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Alumni offer business students career advice

By Isabel Vega
News Editor

Two alumni took the stage Mayo Concert Hall on Sept. 18 to address business majors with some honest career advice.

Wunder addresses the crowd (Jennifer Somers / Photo Editor).

The College’s School of Business hosted the talk, where George Wunder (’94) and Darrel Kasper (’93) highlighted the leadership, values and the importance of being forthright.

Kasper, who graduated with a degree in business administration and a concentration in finance, told students he has been working in the business world for 25 years — 15 of those being in sales operations.

“Each and everyone of you has an equal chance of making your career,” Kasper said to the crowd.

Wunder, who also studied finance at the College, told students of the importance of public speaking when having to stand up and present to a room filled with people.

“The most important thing from a skills based standpoint is public speaking,” he said.

Wunder also labeled teamwork, project management and leadership as critical skills necessary to being successful in the business industries. He also believes micro and macroeconomics are the most beneficial courses offered to business majors at the College.

Kasper also discussed the necessity of obtaining a master’s degree.

“Before going to grad school, ask yourself if your field needs a grad school degree,” Kasper said.

He also touched on the right timing to further one’s education.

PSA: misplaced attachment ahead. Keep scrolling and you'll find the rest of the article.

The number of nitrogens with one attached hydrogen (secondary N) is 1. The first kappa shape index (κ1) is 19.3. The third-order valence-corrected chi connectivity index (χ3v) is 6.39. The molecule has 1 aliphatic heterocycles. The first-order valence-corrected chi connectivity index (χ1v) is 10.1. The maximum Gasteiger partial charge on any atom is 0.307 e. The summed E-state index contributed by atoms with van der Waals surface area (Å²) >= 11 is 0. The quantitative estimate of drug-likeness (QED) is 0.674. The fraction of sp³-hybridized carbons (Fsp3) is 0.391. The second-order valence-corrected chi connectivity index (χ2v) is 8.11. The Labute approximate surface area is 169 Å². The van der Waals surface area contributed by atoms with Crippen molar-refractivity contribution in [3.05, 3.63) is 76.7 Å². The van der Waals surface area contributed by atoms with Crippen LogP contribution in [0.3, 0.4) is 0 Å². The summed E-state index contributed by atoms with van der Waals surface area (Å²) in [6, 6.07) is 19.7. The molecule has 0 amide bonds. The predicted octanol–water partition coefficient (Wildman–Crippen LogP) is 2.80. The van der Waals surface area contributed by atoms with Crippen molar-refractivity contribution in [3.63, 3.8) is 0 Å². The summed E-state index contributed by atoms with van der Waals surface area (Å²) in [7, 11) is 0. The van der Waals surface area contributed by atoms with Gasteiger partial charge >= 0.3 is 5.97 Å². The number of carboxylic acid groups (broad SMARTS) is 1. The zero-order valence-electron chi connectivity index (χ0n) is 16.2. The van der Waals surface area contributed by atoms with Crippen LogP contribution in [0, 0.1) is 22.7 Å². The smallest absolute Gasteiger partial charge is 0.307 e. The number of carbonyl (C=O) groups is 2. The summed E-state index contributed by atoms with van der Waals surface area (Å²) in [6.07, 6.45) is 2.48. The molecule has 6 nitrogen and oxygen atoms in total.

“The best time to go to grad school is three to five years after you graduate, so you have work experience,” Kasper said.

Wunder expressed the importance of being smart on the internet and told students that the way they present themselves online matters. Wunder also believes that GPAs should start with a three, not two or four.

“Employers want to know that you’re human,” he said.

In giving tips on interviews, Kasper told students always to bring copies of resumes to demonstrate their preparedness.

Kasper also told students to be well-versed on the company they are interviewing for.

“You don’t need to know everything, but at least know the basic information,” he said.

Kasper said that equal respect is key when stepping into any office setting.

“Everyone you talk to is worthy of your respect,” he said.

When it comes to growth in people’s careers, Wunder said that the world in which an individual works the same job for 40 years and retire is over.

Kasper told students not to get caught up in their titles, saying that they constantly need to be themselves and to reach out to future colleagues proactively.

Wunder also touched up on corporate meetings and emails, suggesting that students make them short and to the point.

“No one likes to read long emails or sit in meetings, so make them efficient.”

Students took the alumni’s advice well, especially freshman marketing major Andres Moreira, who felt that being forthright in business is vital.

“Never would I have thought that something as simple as ending a meeting early or making sure my presentation is not boring could benefit me in a multitude of ways,” Moreira said.

To wrap up, Kasper gave students some advice on choosing their career paths.

“Don’t ever compromise your values and beliefs,” he said. “If you’re uncomfortable with your job, leave it. Tomorrow is not guaranteed. Figure out what motivates you and makes you happy.” 


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